Responding to opportunities and risks in a changing data landscape

August 2018

“People say data is the new oil, but I like to say data is the new uranium. It’s extremely powerful, but it can be very dangerous because it can be used in ways we don’t intend.”


The conventional wisdom is that data is one of the most valuable assets companies have, with some commenters referring to it as “the new oil.” Technology companies have reshaped the global economy by using data and technological innovation to drive their products and services. Banks sitting on mountains of data are realizing the enormous potential in the information that they maintain—and they are in the early stages of generating value from that data. Firms are already experiencing success using data to better serve their customers, improve efficiency across their organizations, improve risk management and monitoring, bring new and innovative products to market, and drive revenue growth. 

However, even as banks are racing to collect more data and use it in new ways, technical obstacles, privacy concerns, and regulatory demands are limiting their ability to do so. Meanwhile, third-party access to that data is expanding through things like Open Banking and application programming interfaces (API). The increasing public attention on privacy and data use also raises fundamental questions about different kinds of data and their relative value, risks and liabilities, and ethical uses, as well as questions as to who ultimately owns the data. Banking leaders are now realizing that their firms will require a more strategic approach if they are going to fully capture the value of data while avoiding potential risks and pitfalls. A director said, “In the past we have not been strategic enough in how we think about or talk about data at all, I don’t think any bank has.”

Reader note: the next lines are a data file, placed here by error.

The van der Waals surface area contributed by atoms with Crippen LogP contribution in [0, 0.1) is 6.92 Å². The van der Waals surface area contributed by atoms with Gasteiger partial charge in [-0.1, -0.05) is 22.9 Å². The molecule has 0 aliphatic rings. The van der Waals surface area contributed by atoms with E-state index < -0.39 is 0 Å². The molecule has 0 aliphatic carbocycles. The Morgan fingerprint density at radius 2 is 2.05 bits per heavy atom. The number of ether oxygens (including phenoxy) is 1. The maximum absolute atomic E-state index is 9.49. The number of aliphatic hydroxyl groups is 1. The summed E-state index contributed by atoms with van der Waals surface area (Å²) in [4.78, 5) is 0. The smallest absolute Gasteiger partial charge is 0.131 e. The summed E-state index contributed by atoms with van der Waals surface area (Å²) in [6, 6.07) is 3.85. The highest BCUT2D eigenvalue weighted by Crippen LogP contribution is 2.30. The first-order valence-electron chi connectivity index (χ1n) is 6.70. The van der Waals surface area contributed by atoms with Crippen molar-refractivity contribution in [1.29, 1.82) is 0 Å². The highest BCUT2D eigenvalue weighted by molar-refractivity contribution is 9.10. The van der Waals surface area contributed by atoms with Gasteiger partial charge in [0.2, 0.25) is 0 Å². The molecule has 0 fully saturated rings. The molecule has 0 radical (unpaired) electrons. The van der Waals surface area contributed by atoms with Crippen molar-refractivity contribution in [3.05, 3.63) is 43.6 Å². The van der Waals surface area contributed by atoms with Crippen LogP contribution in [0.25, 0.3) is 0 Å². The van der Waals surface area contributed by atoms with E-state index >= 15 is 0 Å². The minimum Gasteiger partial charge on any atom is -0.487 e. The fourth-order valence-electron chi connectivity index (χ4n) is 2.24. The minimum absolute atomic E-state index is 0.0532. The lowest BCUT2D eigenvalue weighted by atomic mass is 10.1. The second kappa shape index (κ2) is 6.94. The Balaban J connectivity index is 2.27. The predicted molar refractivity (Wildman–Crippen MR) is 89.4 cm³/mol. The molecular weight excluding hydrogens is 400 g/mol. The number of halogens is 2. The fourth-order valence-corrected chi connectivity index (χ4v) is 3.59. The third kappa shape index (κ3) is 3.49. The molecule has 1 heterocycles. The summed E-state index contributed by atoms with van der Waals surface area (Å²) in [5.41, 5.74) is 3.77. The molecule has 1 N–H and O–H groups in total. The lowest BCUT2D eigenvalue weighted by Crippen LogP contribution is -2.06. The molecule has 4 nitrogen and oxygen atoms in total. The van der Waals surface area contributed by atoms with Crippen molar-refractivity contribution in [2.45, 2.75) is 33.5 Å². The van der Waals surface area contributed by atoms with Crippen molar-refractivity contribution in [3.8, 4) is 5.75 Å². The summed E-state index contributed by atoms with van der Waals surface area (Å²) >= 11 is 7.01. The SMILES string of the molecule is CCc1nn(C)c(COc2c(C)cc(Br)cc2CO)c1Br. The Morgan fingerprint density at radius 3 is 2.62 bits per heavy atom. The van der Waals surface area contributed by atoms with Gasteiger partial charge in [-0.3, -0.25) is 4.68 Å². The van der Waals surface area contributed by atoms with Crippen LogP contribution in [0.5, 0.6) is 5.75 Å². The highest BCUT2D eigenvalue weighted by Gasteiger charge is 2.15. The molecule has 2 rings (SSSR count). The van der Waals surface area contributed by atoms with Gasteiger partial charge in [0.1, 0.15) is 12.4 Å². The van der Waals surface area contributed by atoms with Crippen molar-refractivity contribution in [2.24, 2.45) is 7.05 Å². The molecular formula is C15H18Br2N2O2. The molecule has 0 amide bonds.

On June 7, 2018 (New York), and June 13, 2018 (London), BGLN participants met to discuss the emerging risks and opportunities around data in banking. In London, participants were joined by Open Banking Implementation Trustee and EY’s Global Fintech Leader, Imran Gulamhuseinwala. Drawing on discussions from both meetings, as well as conversations with network participants in preparation for and immediately following those meetings, this ViewPoints synthesizes the key themes that emerged:

  • Data presents banks with opportunities for growth and efficiency

  • Banks must adapt to evolving privacy expectations and regulations

  • Access to bank data is expanding

  • Data opportunities and risks require a strategic approach to data management and governance